LARGO — Jack Pearcy will get the chance to tell a Pinellas-Pasco judge who killed 14-year-old Shelly Boggio in 1985.
James Dailey’s lawyers hope Pearcy will admit that he killed the girl — and not Dailey, the 73-year-old who has spent three decades on Florida’s death row for the crime.
Circuit Judge Pat Siracusa on Thursday granted the defense’s request to have Pearcy testify in an evidentiary hearing set to be held March 5 in a Pinellas County courtroom.
Dailey’s defense attorneys say it was Pearcy who stabbed, choked and drowned the girl, then left her body in the waters of the Intracoastal Waterway, near the Walsingham Road Bridge in Indian Rocks Beach. They obtained a signed confession from the prison inmate in December.
“We’re very pleased with the decision today, and we think this is one more step toward justice for James Dailey," defense attorney Joshua Dubin said. "We are confident that, in taking this one step at a time, the truth will come out.
“It’s hard to wrap your head around how long this man has been incarcerated, for more than three decades, for a crime he didn’t commit.”
Dailey and Pearcy were roommates when they were implicated in the murder and convicted in 1987. Pearcy told investigators that he saw Dailey stab the girl and drag her into the water and failed to stop him. He also said he may have held the knife and injured the girl. But he did not testify against Dailey.
Dailey received the death penalty. Pearcy was sentenced to life in prison.
The defense plans to depose Pearcy, who is now 64 and being held at Sumter Correctional Institution in Bushnell, before the March 5 hearing. Dubin said he believes Pearcy, who has exhausted his own appeals, will tell the truth and confess to the murder.
“I expect him to testify and come clean about this,” the attorney said.
Gov. Ron DeSantis signed Dailey’s death warrant in September. Dailey won a stay of execution, but that expired in December. The governor could set a new execution date any day now, but Dubin believes he’ll wait.
“I’m confident that what the governor is doing is, he’s allowing this process to play out in the courts," he said, “which is the prudent thing to do given what has come out in this case.”
Dailey’s defense has pointed to several major flaws in the state’s case against him: The evidence is circumstantial and includes the testimony of three jailhouse informants who said they overheard him make incriminating remarks.
One of those informants, Paul Skalnik, is a prolific jailhouse informant and serial con man whose reliability was questioned in an investigative report published in December by ProPublica and the New York Times Magazine.
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As for Pearcy, his story has shifted since both men were sentenced. In 1993, Pearcy gave a sworn statement saying he had fabricated his story against Dailey at trial.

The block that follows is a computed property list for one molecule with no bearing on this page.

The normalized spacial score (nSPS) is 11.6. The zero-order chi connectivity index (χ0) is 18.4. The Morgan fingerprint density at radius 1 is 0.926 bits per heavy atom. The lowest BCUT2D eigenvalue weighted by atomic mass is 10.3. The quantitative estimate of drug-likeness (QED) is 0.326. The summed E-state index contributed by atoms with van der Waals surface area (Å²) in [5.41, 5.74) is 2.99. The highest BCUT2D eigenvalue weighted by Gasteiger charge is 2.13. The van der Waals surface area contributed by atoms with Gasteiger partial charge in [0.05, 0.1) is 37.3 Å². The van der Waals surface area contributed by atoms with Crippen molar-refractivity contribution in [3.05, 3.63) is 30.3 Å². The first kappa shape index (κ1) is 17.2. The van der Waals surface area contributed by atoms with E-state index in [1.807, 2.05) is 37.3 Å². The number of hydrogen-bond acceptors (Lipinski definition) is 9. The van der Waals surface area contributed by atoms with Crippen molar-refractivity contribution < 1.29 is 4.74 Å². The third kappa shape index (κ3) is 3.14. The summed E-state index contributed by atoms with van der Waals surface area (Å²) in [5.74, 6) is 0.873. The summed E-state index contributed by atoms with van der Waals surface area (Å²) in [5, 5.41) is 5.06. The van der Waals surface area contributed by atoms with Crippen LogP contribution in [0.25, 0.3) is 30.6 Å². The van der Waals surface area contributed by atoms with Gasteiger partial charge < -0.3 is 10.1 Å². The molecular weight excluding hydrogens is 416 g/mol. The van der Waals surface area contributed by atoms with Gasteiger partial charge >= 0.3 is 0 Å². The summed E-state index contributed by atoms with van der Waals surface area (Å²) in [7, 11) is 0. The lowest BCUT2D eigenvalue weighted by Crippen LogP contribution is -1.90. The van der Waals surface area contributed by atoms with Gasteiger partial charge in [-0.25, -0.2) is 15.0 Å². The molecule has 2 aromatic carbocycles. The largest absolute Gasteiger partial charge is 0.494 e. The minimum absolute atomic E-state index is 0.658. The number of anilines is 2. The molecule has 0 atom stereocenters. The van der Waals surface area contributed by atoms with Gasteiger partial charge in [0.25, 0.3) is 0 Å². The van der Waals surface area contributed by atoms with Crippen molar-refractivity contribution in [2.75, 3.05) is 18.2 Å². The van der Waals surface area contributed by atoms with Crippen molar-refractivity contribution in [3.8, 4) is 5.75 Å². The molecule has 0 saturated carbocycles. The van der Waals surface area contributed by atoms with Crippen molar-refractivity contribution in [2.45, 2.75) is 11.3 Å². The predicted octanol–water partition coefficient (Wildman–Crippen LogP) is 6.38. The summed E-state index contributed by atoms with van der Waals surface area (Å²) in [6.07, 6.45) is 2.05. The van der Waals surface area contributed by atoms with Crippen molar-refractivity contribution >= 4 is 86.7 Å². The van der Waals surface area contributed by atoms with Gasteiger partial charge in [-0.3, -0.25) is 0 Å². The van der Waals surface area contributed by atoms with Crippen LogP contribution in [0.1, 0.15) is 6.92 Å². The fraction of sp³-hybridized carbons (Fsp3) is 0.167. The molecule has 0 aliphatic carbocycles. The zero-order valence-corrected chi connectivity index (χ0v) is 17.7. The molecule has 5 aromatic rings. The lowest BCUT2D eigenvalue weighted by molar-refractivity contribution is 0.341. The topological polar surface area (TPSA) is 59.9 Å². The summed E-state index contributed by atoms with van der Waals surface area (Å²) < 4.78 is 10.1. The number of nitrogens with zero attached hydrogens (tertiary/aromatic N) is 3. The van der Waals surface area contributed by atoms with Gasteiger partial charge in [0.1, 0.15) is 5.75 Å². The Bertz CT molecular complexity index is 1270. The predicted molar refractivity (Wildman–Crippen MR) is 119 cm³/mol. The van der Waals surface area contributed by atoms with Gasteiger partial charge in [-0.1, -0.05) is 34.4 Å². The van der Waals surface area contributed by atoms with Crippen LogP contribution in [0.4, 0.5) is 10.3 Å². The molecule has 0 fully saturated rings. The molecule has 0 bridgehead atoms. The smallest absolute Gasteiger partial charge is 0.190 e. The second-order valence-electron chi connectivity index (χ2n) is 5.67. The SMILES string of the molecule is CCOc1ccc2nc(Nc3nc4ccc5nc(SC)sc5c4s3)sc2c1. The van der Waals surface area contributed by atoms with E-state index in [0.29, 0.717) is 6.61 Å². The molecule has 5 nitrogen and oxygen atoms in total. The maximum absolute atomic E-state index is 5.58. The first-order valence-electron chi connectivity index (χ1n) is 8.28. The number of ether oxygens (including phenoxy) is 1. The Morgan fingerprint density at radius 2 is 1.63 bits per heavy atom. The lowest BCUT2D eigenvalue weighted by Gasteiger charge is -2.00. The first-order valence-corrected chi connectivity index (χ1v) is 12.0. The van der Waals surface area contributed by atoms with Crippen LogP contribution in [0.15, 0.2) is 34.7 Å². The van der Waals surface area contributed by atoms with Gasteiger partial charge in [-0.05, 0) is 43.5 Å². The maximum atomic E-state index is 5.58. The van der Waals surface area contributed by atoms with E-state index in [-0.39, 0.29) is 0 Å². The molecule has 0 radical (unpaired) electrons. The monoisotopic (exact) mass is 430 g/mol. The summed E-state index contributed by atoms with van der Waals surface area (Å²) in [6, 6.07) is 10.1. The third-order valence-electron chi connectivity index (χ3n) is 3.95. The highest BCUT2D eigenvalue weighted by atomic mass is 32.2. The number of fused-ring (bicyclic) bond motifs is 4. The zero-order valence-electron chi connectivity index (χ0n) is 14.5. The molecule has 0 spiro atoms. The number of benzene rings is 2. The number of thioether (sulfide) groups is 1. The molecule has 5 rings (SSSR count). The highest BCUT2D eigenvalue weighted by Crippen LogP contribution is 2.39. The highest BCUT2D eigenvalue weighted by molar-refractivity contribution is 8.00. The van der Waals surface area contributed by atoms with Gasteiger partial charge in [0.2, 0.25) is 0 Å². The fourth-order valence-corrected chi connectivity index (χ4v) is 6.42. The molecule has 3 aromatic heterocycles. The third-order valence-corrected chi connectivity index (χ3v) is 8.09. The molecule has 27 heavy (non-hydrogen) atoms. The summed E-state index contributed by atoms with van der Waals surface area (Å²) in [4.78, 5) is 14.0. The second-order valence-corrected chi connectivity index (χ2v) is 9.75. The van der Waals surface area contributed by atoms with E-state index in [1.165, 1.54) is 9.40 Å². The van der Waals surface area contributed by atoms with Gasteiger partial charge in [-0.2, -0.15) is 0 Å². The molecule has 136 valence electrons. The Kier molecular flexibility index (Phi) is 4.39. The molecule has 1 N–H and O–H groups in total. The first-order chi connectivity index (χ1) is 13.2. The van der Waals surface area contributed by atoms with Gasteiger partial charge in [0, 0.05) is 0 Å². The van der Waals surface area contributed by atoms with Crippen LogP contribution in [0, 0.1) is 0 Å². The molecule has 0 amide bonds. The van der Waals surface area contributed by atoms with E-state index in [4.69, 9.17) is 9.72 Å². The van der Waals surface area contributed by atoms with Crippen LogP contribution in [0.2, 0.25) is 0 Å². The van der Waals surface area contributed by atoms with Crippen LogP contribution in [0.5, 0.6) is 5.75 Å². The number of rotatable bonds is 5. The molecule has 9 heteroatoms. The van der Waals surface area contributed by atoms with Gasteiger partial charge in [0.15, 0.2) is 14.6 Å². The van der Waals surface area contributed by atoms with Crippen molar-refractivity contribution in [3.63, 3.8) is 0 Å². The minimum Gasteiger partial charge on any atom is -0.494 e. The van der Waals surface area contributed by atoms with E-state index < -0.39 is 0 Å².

“I was in custody and they were going to charge me, and I was just trying to get around it, that’s all," he said. "Lay the blame somewhere else.”
Five years later, he wrote to Boggio’s twin sister that Dailey killed Shelly and apologized for failing to stop him. “I’ve beat my head on the wall because I was there & was so high on drugs and drinking that by the time I realized what was going on it was too late,” he wrote.
Two inmates in different prisons both said Pearcy told them Dailey wasn’t the killer.
Then in 2017, Pearcy signed an affidavit saying Dailey wasn’t even at the scene of the murder. Instead, Pearcy said he was the only one "responsible for Shelly Boggio’s death.” But he backtracked when testifying.
In December, responding to an email from a Tampa Bay Times reporter, Pearcy wrote that "Dailey killed Shelly by himself.”
But before Dailey’s stay of execution expired Dec. 30, there came a new declaration from Pearcy:
Altogether, the defense says Pearcy has confessed five times to the murder. He signed the latest one on Dec. 18, 2019: “James Dailey had nothing to do with the murder of Shelly Boggio. I committed the crime alone. James Dailey was back at the house when I drove Shelly Boggio to the place where I ultimately killed her.”
Siracusa can grant Dailey a new trial. Or the March 5 hearing could be the start of a series of evidentiary hearings where the defense would challenge other aspects of the case against Dailey — particularly Skalnik’s testimony and history.
“I’m hopeful that this is only going to be the tip of the iceberg in setting off a series of proceedings that we think will result in James Dailey getting a new trial at some point,” Dubin said.
Shelly’s body was found May 6, 1985, in the waters beneath the Indian Rocks Beach bridge. A prosecutor later said she “fought like an animal for her life.”
She had been beaten, choked and stabbed 31 times. She had 18 defensive wounds. But the cause of death was drowning: She was held underwater until she died.